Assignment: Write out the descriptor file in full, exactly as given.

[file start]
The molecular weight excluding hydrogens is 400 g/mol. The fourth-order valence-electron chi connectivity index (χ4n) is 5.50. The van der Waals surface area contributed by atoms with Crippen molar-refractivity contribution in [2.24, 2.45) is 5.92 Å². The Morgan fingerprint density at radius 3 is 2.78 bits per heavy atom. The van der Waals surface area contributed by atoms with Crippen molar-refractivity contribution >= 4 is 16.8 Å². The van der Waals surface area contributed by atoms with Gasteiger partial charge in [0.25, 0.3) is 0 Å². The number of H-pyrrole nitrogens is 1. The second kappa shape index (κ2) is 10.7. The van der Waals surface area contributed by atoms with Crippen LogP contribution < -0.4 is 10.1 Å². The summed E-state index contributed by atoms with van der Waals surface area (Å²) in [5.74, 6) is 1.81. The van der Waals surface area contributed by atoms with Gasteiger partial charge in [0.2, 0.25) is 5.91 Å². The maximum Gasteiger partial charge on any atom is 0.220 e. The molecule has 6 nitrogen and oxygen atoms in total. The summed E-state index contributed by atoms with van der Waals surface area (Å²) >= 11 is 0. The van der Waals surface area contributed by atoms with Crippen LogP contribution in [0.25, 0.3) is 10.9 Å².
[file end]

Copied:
The molecular weight excluding hydrogens is 400 g/mol. The fourth-order valence-electron chi connectivity index (χ4n) is 5.50. The van der Waals surface area contributed by atoms with Crippen molar-refractivity contribution in [2.24, 2.45) is 5.92 Å². The Morgan fingerprint density at radius 3 is 2.78 bits per heavy atom. The van der Waals surface area contributed by atoms with Crippen molar-refractivity contribution >= 4 is 16.8 Å². The van der Waals surface area contributed by atoms with Gasteiger partial charge in [0.25, 0.3) is 0 Å². The number of H-pyrrole nitrogens is 1. The second kappa shape index (κ2) is 10.7. The van der Waals surface area contributed by atoms with Crippen LogP contribution < -0.4 is 10.1 Å². The summed E-state index contributed by atoms with van der Waals surface area (Å²) in [5.74, 6) is 1.81. The van der Waals surface area contributed by atoms with Gasteiger partial charge in [0.2, 0.25) is 5.91 Å². The maximum Gasteiger partial charge on any atom is 0.220 e. The molecule has 6 nitrogen and oxygen atoms in total. The summed E-state index contributed by atoms with van der Waals surface area (Å²) >= 11 is 0. The van der Waals surface area contributed by atoms with Crippen LogP contribution in [0.25, 0.3) is 10.9 Å².